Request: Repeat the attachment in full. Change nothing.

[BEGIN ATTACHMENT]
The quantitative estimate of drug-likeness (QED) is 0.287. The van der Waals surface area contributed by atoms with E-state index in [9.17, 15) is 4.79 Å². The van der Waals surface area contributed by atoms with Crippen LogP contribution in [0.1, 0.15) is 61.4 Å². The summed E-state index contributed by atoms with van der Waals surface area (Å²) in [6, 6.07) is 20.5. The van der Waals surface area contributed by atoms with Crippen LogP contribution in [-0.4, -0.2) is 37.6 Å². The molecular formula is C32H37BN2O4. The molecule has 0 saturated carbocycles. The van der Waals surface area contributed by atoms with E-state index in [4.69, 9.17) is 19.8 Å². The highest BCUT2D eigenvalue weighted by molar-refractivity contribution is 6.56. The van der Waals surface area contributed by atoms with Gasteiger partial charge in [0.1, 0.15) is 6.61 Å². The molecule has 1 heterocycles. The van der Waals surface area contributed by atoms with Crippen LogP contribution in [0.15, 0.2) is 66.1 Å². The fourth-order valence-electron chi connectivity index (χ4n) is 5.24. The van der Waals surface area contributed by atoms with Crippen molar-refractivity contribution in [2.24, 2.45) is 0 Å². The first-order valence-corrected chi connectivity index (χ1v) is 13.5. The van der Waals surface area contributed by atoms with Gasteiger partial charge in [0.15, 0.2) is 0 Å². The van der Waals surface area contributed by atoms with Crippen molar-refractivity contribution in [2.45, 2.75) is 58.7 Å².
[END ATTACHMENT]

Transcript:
The quantitative estimate of drug-likeness (QED) is 0.287. The van der Waals surface area contributed by atoms with E-state index in [9.17, 15) is 4.79 Å². The van der Waals surface area contributed by atoms with Crippen LogP contribution in [0.1, 0.15) is 61.4 Å². The summed E-state index contributed by atoms with van der Waals surface area (Å²) in [6, 6.07) is 20.5. The van der Waals surface area contributed by atoms with Crippen LogP contribution in [-0.4, -0.2) is 37.6 Å². The molecular formula is C32H37BN2O4. The molecule has 0 saturated carbocycles. The van der Waals surface area contributed by atoms with E-state index in [4.69, 9.17) is 19.8 Å². The highest BCUT2D eigenvalue weighted by molar-refractivity contribution is 6.56. The van der Waals surface area contributed by atoms with Gasteiger partial charge in [0.1, 0.15) is 6.61 Å². The molecule has 1 heterocycles. The van der Waals surface area contributed by atoms with Crippen LogP contribution in [0.15, 0.2) is 66.1 Å². The fourth-order valence-electron chi connectivity index (χ4n) is 5.24. The van der Waals surface area contributed by atoms with Crippen molar-refractivity contribution in [2.24, 2.45) is 0 Å². The first-order valence-corrected chi connectivity index (χ1v) is 13.5. The van der Waals surface area contributed by atoms with Gasteiger partial charge in [0.15, 0.2) is 0 Å². The van der Waals surface area contributed by atoms with Crippen molar-refractivity contribution in [2.45, 2.75) is 58.7 Å².